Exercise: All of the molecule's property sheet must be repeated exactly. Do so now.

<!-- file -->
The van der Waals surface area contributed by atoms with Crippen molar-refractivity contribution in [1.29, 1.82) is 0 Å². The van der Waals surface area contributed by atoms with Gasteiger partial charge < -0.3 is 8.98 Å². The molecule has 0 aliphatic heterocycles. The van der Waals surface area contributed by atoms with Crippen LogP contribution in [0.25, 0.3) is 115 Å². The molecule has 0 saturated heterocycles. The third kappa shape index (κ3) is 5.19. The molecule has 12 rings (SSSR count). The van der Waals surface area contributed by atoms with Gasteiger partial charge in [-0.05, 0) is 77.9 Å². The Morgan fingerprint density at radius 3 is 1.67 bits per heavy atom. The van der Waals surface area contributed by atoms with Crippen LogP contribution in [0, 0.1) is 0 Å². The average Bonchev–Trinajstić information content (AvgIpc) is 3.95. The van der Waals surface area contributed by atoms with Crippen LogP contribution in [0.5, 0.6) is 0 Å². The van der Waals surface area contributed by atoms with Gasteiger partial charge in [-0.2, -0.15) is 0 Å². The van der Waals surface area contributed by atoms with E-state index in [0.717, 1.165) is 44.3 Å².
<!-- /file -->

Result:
The van der Waals surface area contributed by atoms with Crippen molar-refractivity contribution in [1.29, 1.82) is 0 Å². The van der Waals surface area contributed by atoms with Gasteiger partial charge < -0.3 is 8.98 Å². The molecule has 0 aliphatic heterocycles. The van der Waals surface area contributed by atoms with Crippen LogP contribution in [0.25, 0.3) is 115 Å². The molecule has 0 saturated heterocycles. The third kappa shape index (κ3) is 5.19. The molecule has 12 rings (SSSR count). The van der Waals surface area contributed by atoms with Gasteiger partial charge in [-0.05, 0) is 77.9 Å². The Morgan fingerprint density at radius 3 is 1.67 bits per heavy atom. The van der Waals surface area contributed by atoms with Crippen LogP contribution in [0, 0.1) is 0 Å². The average Bonchev–Trinajstić information content (AvgIpc) is 3.95. The van der Waals surface area contributed by atoms with Crippen LogP contribution in [0.5, 0.6) is 0 Å². The van der Waals surface area contributed by atoms with Gasteiger partial charge in [-0.2, -0.15) is 0 Å². The van der Waals surface area contributed by atoms with E-state index in [0.717, 1.165) is 44.3 Å².